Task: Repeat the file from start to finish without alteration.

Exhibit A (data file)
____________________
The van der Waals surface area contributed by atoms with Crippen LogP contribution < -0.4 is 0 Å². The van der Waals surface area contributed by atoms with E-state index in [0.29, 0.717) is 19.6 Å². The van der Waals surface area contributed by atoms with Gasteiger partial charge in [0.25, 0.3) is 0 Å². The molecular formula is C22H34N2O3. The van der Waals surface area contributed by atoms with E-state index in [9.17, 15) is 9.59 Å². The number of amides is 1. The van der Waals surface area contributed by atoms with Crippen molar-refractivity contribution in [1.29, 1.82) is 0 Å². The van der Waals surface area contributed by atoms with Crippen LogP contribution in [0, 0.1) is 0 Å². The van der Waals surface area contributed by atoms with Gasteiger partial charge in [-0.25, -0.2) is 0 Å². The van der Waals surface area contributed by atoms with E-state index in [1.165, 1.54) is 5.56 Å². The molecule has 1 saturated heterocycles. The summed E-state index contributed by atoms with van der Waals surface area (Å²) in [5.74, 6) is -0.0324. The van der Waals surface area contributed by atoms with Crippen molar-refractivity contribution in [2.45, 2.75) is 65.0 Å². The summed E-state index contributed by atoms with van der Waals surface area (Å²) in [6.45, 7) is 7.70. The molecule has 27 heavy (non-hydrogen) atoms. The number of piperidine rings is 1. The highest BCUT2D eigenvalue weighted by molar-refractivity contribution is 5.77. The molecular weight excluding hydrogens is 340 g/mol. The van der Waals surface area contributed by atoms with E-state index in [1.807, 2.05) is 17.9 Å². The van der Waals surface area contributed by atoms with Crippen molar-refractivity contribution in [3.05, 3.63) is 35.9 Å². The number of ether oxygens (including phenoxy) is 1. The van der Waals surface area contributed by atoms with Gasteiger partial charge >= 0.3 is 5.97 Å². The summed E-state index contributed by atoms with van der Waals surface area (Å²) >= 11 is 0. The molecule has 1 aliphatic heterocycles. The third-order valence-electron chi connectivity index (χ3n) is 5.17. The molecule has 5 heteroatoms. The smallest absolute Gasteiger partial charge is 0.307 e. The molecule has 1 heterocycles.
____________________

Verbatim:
The van der Waals surface area contributed by atoms with Crippen LogP contribution < -0.4 is 0 Å². The van der Waals surface area contributed by atoms with E-state index in [0.29, 0.717) is 19.6 Å². The van der Waals surface area contributed by atoms with Gasteiger partial charge in [0.25, 0.3) is 0 Å². The molecular formula is C22H34N2O3. The van der Waals surface area contributed by atoms with E-state index in [9.17, 15) is 9.59 Å². The number of amides is 1. The van der Waals surface area contributed by atoms with Crippen molar-refractivity contribution in [1.29, 1.82) is 0 Å². The van der Waals surface area contributed by atoms with Crippen LogP contribution in [0, 0.1) is 0 Å². The van der Waals surface area contributed by atoms with Gasteiger partial charge in [-0.25, -0.2) is 0 Å². The van der Waals surface area contributed by atoms with E-state index in [1.165, 1.54) is 5.56 Å². The molecule has 1 saturated heterocycles. The summed E-state index contributed by atoms with van der Waals surface area (Å²) in [5.74, 6) is -0.0324. The van der Waals surface area contributed by atoms with Crippen molar-refractivity contribution in [2.45, 2.75) is 65.0 Å². The summed E-state index contributed by atoms with van der Waals surface area (Å²) in [6.45, 7) is 7.70. The molecule has 27 heavy (non-hydrogen) atoms. The number of piperidine rings is 1. The highest BCUT2D eigenvalue weighted by molar-refractivity contribution is 5.77. The molecular weight excluding hydrogens is 340 g/mol. The van der Waals surface area contributed by atoms with E-state index in [1.807, 2.05) is 17.9 Å². The van der Waals surface area contributed by atoms with Crippen molar-refractivity contribution in [3.05, 3.63) is 35.9 Å². The number of ether oxygens (including phenoxy) is 1. The van der Waals surface area contributed by atoms with Gasteiger partial charge >= 0.3 is 5.97 Å². The summed E-state index contributed by atoms with van der Waals surface area (Å²) >= 11 is 0. The molecule has 1 aliphatic heterocycles. The third-order valence-electron chi connectivity index (χ3n) is 5.17. The molecule has 5 heteroatoms. The smallest absolute Gasteiger partial charge is 0.307 e. The molecule has 1 heterocycles.